Hello Hoppy Mountain Friends.
Things are really starting to pick up, so I won't be updating weekly. Although my posts will be fewer and farther between, I will still do my best to keep a record of how we are progressing.
Recently I had the pleasure of joining in on some zoom meetings with local wool producers. There were many challenges discussed, and many ideas tossed about too. I learned so much. For example, did you know that most of the wool produced in New York is sold to and used in the rug industry? Also, on average, for every pound of wool sold, the farmer ends up with only 10 cents! Yet, farmers still sell their wool, as it's better than letting it sit and rot.
Boy, it makes me a little sad that so many people want to make the world more ecologically friendly, and yet they continue to purchase garments made of polyester and other synthetic fibers that are basically plastic. These fibers are produced from non-renewable resources, and will sit in land fills for hundreds of years, unable to decompose.
I wonder what happened - Were we just distracted by new and shiny materials? Perhaps it's just easier on our wallets? Maybe there is a completely different reason.
Natural wool is so much better - it's water repellent, burn resistant, breathable, warm, biodegradable, and extremely versatile. Synthetic fibers are not any of these things - they need extra treatments with harmful chemicals to mimic such properties.
You might say, 'But wool is so itchy' or 'I'm allergic!' - but this is not so! Wool in and of itself doesn't cause the itchy discomfort - it's the oil that is produced by sheep - lanolin - that causes the itchy reaction. We have the technology to remove lanolin from the wool fibers. In fact, lanolin as a byproduct can be used in many different capacities, but that is a discussion for another time.
What about how thick it is? Surely it's too bulky to use all the time? Nonsense! As a hand knitter, I can attest to how fine and thin a 100% wool garment can be. In fact, historical records speak of fine wool shawls created in the Shetland Islands that could be pulled through a wedding band with ease. Try pulling one of your polyester t-shirts through your wedding band and let me know how it goes.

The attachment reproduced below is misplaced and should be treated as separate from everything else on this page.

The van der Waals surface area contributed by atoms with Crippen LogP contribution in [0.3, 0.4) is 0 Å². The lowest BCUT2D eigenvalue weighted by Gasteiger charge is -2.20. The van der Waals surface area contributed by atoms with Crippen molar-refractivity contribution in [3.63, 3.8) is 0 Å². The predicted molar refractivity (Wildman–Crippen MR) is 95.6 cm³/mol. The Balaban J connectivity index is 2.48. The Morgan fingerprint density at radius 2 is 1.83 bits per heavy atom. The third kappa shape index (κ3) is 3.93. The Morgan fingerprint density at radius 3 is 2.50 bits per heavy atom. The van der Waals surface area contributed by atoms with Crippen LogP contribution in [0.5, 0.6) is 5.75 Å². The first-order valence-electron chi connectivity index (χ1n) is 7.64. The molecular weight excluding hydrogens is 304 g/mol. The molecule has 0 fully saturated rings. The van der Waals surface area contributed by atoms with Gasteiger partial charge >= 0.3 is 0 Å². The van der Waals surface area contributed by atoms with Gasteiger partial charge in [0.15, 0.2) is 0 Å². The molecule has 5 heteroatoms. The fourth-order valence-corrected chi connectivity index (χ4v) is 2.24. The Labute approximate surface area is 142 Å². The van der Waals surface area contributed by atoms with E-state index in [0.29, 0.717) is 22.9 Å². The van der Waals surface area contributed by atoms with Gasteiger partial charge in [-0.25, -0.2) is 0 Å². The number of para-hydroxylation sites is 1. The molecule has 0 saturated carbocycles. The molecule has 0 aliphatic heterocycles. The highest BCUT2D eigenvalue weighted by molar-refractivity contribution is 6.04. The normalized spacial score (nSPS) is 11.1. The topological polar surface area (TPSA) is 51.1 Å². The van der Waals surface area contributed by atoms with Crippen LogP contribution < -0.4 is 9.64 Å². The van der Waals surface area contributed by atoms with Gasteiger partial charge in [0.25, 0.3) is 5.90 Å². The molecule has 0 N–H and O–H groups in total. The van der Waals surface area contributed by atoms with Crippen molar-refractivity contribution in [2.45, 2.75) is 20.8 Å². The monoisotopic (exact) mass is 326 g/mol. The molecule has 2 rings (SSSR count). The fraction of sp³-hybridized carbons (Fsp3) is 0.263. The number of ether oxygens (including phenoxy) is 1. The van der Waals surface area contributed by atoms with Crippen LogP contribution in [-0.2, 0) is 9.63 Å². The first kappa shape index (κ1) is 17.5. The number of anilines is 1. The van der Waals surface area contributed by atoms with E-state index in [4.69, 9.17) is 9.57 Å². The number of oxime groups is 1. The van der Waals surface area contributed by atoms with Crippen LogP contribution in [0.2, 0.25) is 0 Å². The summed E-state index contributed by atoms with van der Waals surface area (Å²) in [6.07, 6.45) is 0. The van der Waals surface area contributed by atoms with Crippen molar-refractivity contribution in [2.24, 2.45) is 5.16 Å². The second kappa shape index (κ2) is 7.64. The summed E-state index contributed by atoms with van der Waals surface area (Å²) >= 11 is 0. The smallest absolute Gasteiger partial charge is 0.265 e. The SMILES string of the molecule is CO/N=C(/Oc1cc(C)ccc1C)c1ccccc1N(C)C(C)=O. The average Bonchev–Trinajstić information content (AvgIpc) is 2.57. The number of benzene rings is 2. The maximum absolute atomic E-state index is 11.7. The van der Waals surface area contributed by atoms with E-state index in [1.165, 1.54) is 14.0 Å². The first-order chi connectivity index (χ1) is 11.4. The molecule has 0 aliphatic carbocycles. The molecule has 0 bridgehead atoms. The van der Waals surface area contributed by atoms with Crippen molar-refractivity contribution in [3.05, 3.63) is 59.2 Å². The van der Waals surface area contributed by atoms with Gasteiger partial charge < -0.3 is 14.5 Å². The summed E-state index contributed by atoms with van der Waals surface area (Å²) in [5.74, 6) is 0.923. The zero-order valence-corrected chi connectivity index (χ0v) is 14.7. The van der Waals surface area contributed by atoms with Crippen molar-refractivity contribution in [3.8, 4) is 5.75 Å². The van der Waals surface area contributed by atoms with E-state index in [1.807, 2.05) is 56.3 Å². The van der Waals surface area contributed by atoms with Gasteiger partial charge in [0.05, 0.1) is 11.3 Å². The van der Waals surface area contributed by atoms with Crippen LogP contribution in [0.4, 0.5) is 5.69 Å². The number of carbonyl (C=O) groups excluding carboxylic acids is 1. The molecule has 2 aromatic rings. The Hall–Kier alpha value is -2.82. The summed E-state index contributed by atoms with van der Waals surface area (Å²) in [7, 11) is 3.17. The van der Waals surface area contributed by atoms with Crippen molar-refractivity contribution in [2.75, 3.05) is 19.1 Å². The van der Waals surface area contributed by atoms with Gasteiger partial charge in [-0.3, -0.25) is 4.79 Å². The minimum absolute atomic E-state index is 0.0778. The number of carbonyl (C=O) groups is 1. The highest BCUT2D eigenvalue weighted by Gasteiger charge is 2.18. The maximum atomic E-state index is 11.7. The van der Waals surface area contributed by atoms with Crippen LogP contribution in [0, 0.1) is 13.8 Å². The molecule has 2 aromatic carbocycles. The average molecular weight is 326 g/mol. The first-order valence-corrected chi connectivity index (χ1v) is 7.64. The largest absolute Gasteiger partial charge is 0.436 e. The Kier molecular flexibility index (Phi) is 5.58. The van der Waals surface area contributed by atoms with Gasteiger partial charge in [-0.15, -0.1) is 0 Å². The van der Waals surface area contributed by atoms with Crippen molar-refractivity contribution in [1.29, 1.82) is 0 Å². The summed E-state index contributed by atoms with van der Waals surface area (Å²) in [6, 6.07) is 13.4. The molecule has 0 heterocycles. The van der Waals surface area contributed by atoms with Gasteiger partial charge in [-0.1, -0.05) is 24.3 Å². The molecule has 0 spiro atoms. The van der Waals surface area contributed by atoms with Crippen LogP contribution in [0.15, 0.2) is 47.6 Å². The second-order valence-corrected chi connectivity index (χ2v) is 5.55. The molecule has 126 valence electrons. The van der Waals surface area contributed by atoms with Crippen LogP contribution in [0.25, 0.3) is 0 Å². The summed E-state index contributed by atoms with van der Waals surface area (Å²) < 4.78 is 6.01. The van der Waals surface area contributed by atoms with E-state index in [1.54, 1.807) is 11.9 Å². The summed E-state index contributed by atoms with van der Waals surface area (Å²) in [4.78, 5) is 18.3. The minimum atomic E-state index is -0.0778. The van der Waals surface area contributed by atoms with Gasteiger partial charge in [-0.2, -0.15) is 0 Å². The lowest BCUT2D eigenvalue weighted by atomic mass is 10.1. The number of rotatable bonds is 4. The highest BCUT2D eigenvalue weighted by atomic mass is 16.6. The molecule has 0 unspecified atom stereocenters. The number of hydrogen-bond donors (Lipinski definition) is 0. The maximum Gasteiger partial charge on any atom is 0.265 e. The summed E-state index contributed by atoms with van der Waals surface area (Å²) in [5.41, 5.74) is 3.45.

Some people believe that collecting wool from animals is cruel - that it leaves them cold and unprotected. This is untrue. We brush and cut our hair to keep us healthy, and it is no different with sheep, Angora goats, Angora Rabbits, and other wool producing animals. Some wool producing animals shed regularly and in order to keep their coats from matting, the old wool must be removed. Many wool producing animals suffer from skin problems or other health issues if their coats are not sheared. In reality, shearing a wool producing animal is no different than taking your dog to the groomers.
But that's enough for now about natural wool.
The animals are all doing great. Floof has been much more active the last couple of weeks. She's been eating more as well. I will weigh them before we go to the ARBA show at the end of the month - I'm curious to see how much they've grown since last summer.
Our hydroponic greens are going strong. We've been thinking up some ideas of how to expand on what we've started, and have a tentative design in mind. Our first batch of greens are now officially three weeks old and the first adult leaves are beginning to appear.
Soon it will be time to plan out this year's garden layout. There is a lot to look forward to this year. The crop I am most excited about are the raspberries I put in last year. If all goes well they should produce some berries this year! I doubt there will be enough to sell, but hopefully there will be enough of a harvest for our family to enjoy. I also am very much looking forward to growing some flax. I've got some experience with flowers, fruits, and vegetables. However this will be my first attempt at growing a fiber producing plant.
~Hoppy Mountain Farm